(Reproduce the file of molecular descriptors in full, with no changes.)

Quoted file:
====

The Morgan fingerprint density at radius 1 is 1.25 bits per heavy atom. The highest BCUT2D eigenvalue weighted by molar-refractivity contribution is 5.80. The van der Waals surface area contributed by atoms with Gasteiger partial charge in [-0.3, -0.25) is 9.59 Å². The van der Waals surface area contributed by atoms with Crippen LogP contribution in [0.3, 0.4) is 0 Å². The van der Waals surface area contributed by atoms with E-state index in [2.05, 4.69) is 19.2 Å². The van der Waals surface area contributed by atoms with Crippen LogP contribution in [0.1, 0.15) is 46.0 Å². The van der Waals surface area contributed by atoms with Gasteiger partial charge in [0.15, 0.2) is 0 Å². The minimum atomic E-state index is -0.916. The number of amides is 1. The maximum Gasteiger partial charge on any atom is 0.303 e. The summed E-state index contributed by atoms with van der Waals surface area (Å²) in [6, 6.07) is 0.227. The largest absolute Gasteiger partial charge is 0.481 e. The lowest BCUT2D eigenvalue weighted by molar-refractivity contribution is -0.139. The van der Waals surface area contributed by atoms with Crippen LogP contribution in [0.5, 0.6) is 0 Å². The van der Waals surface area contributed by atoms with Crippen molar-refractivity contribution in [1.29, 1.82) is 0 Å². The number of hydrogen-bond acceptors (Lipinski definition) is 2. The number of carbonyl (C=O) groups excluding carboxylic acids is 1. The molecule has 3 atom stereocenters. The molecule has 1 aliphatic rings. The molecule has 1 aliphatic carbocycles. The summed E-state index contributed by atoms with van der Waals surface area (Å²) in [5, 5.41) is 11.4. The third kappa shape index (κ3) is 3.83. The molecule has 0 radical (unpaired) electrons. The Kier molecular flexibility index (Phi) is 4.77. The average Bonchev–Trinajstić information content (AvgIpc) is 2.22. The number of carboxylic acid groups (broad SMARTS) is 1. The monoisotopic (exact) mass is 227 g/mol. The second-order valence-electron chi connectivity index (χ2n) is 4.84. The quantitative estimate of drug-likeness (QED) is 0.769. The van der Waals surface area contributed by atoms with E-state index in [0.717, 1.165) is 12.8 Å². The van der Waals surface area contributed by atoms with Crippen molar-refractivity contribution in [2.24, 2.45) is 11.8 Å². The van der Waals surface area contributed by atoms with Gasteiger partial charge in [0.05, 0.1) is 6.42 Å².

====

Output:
The Morgan fingerprint density at radius 1 is 1.25 bits per heavy atom. The highest BCUT2D eigenvalue weighted by molar-refractivity contribution is 5.80. The van der Waals surface area contributed by atoms with Gasteiger partial charge in [-0.3, -0.25) is 9.59 Å². The van der Waals surface area contributed by atoms with Crippen LogP contribution in [0.3, 0.4) is 0 Å². The van der Waals surface area contributed by atoms with E-state index in [2.05, 4.69) is 19.2 Å². The van der Waals surface area contributed by atoms with Crippen LogP contribution in [0.1, 0.15) is 46.0 Å². The van der Waals surface area contributed by atoms with Gasteiger partial charge in [0.15, 0.2) is 0 Å². The minimum atomic E-state index is -0.916. The number of amides is 1. The maximum Gasteiger partial charge on any atom is 0.303 e. The summed E-state index contributed by atoms with van der Waals surface area (Å²) in [6, 6.07) is 0.227. The largest absolute Gasteiger partial charge is 0.481 e. The lowest BCUT2D eigenvalue weighted by molar-refractivity contribution is -0.139. The van der Waals surface area contributed by atoms with Crippen LogP contribution in [0.5, 0.6) is 0 Å². The van der Waals surface area contributed by atoms with Crippen molar-refractivity contribution in [1.29, 1.82) is 0 Å². The number of hydrogen-bond acceptors (Lipinski definition) is 2. The number of carbonyl (C=O) groups excluding carboxylic acids is 1. The molecule has 3 atom stereocenters. The molecule has 1 aliphatic rings. The molecule has 1 aliphatic carbocycles. The summed E-state index contributed by atoms with van der Waals surface area (Å²) in [5, 5.41) is 11.4. The third kappa shape index (κ3) is 3.83. The molecule has 0 radical (unpaired) electrons. The Kier molecular flexibility index (Phi) is 4.77. The average Bonchev–Trinajstić information content (AvgIpc) is 2.22. The number of carboxylic acid groups (broad SMARTS) is 1. The monoisotopic (exact) mass is 227 g/mol. The second-order valence-electron chi connectivity index (χ2n) is 4.84. The quantitative estimate of drug-likeness (QED) is 0.769. The van der Waals surface area contributed by atoms with E-state index in [0.717, 1.165) is 12.8 Å². The van der Waals surface area contributed by atoms with Crippen molar-refractivity contribution in [2.24, 2.45) is 11.8 Å². The van der Waals surface area contributed by atoms with Gasteiger partial charge in [0.05, 0.1) is 6.42 Å².